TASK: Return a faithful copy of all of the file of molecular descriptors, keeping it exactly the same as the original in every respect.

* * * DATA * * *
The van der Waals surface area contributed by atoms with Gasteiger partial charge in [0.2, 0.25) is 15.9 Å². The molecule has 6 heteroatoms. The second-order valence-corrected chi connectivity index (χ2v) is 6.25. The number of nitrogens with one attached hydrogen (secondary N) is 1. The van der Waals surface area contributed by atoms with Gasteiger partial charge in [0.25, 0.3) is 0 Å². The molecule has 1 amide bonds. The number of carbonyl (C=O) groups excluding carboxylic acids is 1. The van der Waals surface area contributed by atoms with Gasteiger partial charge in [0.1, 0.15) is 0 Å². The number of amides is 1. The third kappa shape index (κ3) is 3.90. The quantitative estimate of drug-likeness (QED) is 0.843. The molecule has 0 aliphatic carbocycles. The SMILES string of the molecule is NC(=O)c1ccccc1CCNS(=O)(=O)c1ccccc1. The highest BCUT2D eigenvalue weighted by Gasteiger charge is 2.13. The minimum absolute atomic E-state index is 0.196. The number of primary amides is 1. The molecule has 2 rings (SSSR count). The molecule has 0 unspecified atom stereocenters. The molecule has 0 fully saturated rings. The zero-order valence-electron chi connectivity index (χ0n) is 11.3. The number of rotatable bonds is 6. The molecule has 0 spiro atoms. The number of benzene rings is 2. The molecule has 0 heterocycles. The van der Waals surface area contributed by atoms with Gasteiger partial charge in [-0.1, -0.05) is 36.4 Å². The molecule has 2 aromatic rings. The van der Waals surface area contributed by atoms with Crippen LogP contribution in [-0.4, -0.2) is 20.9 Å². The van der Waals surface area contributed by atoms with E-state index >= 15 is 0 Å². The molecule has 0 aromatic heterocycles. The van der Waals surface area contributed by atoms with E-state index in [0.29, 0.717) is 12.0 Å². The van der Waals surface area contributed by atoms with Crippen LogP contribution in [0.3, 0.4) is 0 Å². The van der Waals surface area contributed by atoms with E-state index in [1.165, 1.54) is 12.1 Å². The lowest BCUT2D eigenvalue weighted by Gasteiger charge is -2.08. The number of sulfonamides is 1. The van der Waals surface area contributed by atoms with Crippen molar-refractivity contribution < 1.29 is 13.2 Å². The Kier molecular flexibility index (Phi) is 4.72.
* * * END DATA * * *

The van der Waals surface area contributed by atoms with Gasteiger partial charge in [0.2, 0.25) is 15.9 Å². The molecule has 6 heteroatoms. The second-order valence-corrected chi connectivity index (χ2v) is 6.25. The number of nitrogens with one attached hydrogen (secondary N) is 1. The van der Waals surface area contributed by atoms with Gasteiger partial charge in [0.25, 0.3) is 0 Å². The molecule has 1 amide bonds. The number of carbonyl (C=O) groups excluding carboxylic acids is 1. The van der Waals surface area contributed by atoms with Gasteiger partial charge in [0.1, 0.15) is 0 Å². The number of amides is 1. The third kappa shape index (κ3) is 3.90. The quantitative estimate of drug-likeness (QED) is 0.843. The molecule has 0 aliphatic carbocycles. The SMILES string of the molecule is NC(=O)c1ccccc1CCNS(=O)(=O)c1ccccc1. The highest BCUT2D eigenvalue weighted by Gasteiger charge is 2.13. The minimum absolute atomic E-state index is 0.196. The number of primary amides is 1. The molecule has 2 rings (SSSR count). The molecule has 0 unspecified atom stereocenters. The molecule has 0 fully saturated rings. The zero-order valence-electron chi connectivity index (χ0n) is 11.3. The number of rotatable bonds is 6. The molecule has 0 spiro atoms. The number of benzene rings is 2. The molecule has 0 heterocycles. The van der Waals surface area contributed by atoms with Gasteiger partial charge in [-0.1, -0.05) is 36.4 Å². The molecule has 2 aromatic rings. The van der Waals surface area contributed by atoms with Crippen LogP contribution in [-0.4, -0.2) is 20.9 Å². The van der Waals surface area contributed by atoms with E-state index >= 15 is 0 Å². The molecule has 0 aromatic heterocycles. The van der Waals surface area contributed by atoms with E-state index in [0.29, 0.717) is 12.0 Å². The van der Waals surface area contributed by atoms with Crippen LogP contribution in [0.3, 0.4) is 0 Å². The van der Waals surface area contributed by atoms with E-state index in [1.165, 1.54) is 12.1 Å². The lowest BCUT2D eigenvalue weighted by Gasteiger charge is -2.08. The number of sulfonamides is 1. The van der Waals surface area contributed by atoms with Crippen molar-refractivity contribution < 1.29 is 13.2 Å². The Kier molecular flexibility index (Phi) is 4.72.